Adventurous programming and bold concert presentation from The Capital Band, at Vogelmorn Hall, Brooklyn

The Capital Band presents:
MENDELSSOHN – String Symphony No. 7 in D Minor
JS BACH – The Art of Fugue (with extracts from the Dhammapada)*
HINDEMITH – Einleitung ( from “Nobilssima Visione”)

The Capital Band
Douglas Harvey (conductor)
*(extracts from the Dhammapada spoken/acted by Bethany Miller)

Vogelmorn Hall,
Vennell St., Brooklyn, Wellington

Saturday, 7th November, 2020

The success of The Capital Band’s first concert (reviewed by Middle C in September of this year – see augured well for this, the ensemble’s second outing at the same venue, particularly in view of the announced programme’s adventurous spirit, incorporating as it did a “spoken word” performance element in some shape or form associated with the music of JS Bach. It all added interest to the expectation of something “out of the ordinary”, and in that respect certainly didn’t disappoint.

First on the programme was a work by Felix Mendelssohn, one of his String Symphonies. a group of works long considered an epitome of youthful genius (they were written between the boy’s twelfth and fourteenth years). The one chosen for tonight’s performance was No. 7, a work in D minor whose tempestuous unison opening immediately suggested young Felix’s familiarity with the music of CPE Bach. The Band pointed the contrasts at the outset between loud and soft, heightening the drama of exchange between the different dynamic levels, and emphasising the interplay between physicality and lyricism. Though intonation was occasionally a bit scrappy, the basic rhythmic pulsing suggested a well-drilled ensemble at work throughout.

The “amorevole’ marking for the second movement’s andante brought out great delicacy and tenderness in the playing at the beginning, which then contrasted with the second subject’s warmth, the two modes of expression then playfully intertwining throughout the movement. By contrast, the players’ attack at the minuet’s start seemed to practically turn the music into a volatile scherzo, the musicians “digging into” the notes as if a kind of elemental spirit had been unleashed.  The “skipping” Trio, an astonishing piece of invention, seemed to come out of the ether, at once disconcerting by its marked contrast to the “Menuetto”, and gripping with its intense build-up to an abruptly dramatic climax – an amazing sequence!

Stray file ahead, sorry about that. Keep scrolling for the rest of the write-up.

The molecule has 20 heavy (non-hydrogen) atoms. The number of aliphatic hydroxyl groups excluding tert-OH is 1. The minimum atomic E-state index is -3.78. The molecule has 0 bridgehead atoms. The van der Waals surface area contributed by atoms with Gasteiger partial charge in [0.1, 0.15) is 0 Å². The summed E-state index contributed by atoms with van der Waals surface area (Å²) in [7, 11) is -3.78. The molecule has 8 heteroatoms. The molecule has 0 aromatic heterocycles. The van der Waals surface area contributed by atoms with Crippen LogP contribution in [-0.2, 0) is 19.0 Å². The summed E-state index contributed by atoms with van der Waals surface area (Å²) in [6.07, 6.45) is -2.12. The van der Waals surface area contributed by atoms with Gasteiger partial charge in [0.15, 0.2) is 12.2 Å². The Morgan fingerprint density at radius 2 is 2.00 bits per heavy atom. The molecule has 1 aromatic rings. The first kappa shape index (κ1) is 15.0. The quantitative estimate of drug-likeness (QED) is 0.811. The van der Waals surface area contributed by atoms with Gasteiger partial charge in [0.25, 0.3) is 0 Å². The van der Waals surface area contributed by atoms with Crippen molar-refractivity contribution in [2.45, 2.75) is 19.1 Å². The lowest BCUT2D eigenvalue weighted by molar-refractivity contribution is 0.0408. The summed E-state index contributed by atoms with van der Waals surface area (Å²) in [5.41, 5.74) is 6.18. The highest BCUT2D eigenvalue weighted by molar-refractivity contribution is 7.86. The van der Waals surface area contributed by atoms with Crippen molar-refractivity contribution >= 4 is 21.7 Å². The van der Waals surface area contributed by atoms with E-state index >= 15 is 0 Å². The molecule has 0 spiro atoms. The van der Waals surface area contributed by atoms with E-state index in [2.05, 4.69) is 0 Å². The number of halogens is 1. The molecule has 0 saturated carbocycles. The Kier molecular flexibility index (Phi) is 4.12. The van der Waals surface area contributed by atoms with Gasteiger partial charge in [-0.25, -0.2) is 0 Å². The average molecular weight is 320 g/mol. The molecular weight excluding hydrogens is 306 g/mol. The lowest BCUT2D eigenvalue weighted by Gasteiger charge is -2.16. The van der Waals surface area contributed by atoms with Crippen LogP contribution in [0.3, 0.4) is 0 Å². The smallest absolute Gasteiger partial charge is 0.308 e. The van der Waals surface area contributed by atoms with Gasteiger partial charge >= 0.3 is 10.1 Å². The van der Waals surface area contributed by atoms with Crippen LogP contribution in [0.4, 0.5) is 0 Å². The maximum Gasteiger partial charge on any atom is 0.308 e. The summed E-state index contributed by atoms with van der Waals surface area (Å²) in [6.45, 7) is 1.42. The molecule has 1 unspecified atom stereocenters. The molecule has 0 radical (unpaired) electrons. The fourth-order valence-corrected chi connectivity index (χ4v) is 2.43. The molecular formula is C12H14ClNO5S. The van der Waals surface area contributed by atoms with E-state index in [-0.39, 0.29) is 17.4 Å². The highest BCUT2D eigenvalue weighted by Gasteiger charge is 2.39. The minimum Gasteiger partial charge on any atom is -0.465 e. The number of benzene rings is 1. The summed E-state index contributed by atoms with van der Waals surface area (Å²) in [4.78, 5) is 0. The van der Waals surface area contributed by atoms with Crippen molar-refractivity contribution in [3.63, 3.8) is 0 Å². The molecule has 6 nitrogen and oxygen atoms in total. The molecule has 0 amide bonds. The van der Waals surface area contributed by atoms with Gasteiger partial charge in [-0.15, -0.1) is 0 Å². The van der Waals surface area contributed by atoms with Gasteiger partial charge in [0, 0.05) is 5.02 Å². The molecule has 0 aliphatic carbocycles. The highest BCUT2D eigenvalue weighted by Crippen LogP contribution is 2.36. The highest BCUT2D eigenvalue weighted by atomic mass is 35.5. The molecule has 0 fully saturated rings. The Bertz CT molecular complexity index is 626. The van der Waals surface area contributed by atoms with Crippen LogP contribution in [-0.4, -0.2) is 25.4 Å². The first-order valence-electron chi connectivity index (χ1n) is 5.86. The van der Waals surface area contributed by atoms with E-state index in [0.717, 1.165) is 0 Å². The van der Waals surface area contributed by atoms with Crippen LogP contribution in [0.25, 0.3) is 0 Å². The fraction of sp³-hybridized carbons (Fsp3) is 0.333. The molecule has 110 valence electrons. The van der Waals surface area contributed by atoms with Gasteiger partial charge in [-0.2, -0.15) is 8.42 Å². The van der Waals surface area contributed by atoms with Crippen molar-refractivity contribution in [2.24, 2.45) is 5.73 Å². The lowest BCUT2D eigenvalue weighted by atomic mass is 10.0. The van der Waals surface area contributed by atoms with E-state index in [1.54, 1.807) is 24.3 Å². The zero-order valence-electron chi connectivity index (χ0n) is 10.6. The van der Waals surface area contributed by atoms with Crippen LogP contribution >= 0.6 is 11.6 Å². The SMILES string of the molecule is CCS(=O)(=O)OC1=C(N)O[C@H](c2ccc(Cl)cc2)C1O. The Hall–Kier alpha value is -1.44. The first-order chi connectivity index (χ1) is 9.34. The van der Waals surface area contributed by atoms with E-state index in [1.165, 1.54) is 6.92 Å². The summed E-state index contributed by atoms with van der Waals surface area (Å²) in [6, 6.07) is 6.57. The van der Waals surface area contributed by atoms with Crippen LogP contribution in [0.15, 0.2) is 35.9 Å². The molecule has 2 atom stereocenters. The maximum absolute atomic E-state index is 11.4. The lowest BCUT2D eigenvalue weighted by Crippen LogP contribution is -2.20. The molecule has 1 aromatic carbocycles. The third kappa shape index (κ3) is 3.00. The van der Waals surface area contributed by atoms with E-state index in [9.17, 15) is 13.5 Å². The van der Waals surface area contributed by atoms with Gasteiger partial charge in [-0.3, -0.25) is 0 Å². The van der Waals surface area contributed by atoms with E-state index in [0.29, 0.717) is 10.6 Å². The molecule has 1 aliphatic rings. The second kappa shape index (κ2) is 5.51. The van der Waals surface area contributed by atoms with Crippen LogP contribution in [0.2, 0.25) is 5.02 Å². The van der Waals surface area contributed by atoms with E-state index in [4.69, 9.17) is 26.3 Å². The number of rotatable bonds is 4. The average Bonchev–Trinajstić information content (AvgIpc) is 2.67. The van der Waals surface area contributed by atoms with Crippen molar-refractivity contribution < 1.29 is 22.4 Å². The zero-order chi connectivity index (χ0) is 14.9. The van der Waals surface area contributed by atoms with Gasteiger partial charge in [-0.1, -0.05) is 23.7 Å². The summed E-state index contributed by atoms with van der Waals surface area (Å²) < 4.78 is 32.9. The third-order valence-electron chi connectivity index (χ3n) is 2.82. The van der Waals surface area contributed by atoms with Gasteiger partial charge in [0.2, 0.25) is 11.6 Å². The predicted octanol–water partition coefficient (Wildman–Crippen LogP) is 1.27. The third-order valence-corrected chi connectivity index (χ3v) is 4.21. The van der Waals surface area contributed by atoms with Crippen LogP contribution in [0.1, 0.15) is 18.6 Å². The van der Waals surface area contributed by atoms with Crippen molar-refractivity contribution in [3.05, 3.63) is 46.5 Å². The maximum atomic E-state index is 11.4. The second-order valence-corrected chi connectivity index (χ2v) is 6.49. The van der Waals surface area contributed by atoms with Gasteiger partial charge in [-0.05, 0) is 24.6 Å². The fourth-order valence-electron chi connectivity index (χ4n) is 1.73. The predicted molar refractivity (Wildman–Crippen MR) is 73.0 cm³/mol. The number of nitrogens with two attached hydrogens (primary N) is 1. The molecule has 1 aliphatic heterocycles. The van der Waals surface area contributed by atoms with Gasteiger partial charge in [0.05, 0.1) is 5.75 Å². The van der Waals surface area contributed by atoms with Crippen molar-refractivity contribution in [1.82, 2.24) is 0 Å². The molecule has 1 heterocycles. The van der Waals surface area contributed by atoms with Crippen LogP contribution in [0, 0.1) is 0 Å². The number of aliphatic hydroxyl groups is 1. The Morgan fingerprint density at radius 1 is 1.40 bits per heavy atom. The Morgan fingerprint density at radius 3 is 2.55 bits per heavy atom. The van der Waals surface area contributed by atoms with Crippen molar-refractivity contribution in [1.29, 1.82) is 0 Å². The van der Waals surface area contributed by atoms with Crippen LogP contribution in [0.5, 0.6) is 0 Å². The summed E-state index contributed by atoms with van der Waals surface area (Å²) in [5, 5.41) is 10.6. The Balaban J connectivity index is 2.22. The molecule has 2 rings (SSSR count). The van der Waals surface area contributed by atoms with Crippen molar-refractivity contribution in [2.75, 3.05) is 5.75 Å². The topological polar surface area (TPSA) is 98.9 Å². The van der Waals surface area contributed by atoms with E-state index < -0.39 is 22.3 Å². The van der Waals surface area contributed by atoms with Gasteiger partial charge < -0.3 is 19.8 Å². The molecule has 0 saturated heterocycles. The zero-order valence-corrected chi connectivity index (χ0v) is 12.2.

The finale was no less startling, two assertive chords performing a “ready, steady – go!” gesture which led firstly to madcap racings and chasings interspersed by fugal passages which were dovetailed into more “whirling dervish” sequences by turns wild and furious, then delicate and gossamer, finishing with a spirited repetition of the movement’s principal theme – all highly entertaining and involving, and serving notice that Mendelssohn, for all his fame and reputation, remains a somewhat under-appreciated composer.

One couldn’t say exactly the same about JS Bach (whose music Mendelssohn actually helped to “revive” during the 19th Century), although opportunities to hear the great man’s unfinished composition “The Art of Fugue” in any presentation form come rarely for the concert-goer.  The work has been the subject of great controversy amongst scholars regarding its realisation in performance, despite (or perhaps because of) which it has received any number of recordings featuring both solo keyboard instruments and different ensembles. Here, the Capital Band’s string-players took up the challenge, varying the numbers performing each of the pieces as deemed appropriate for the part-writing and in the interests of variety and contrast.

What gave this performance a particular kind of distinction, however, was the use of a speaker interspersing the movements with quotations from the Dhammapadra, a Buddhist collection of over 400 verses containing “steps of religious virtue”, an anthology of moral precepts and maxims as uttered by Gotama Buddha himself to his disciples. Here the speaker was actor Bethany Miller, a vital and vibrant “presence” by dint of her voice and physicality, all of which was certainly engaging, even if she occasionally lapsed into inaudibility in places through movement that was simply too far-flung.  In general, to me it all seemed to be too much in terms of both speech and movement – I thought the considerable inherent power of her presentation would have been enhanced by fewer words and more stillness. What she did was a “tour de force” – but after a while I began to crave for the “more” that “less” would give…….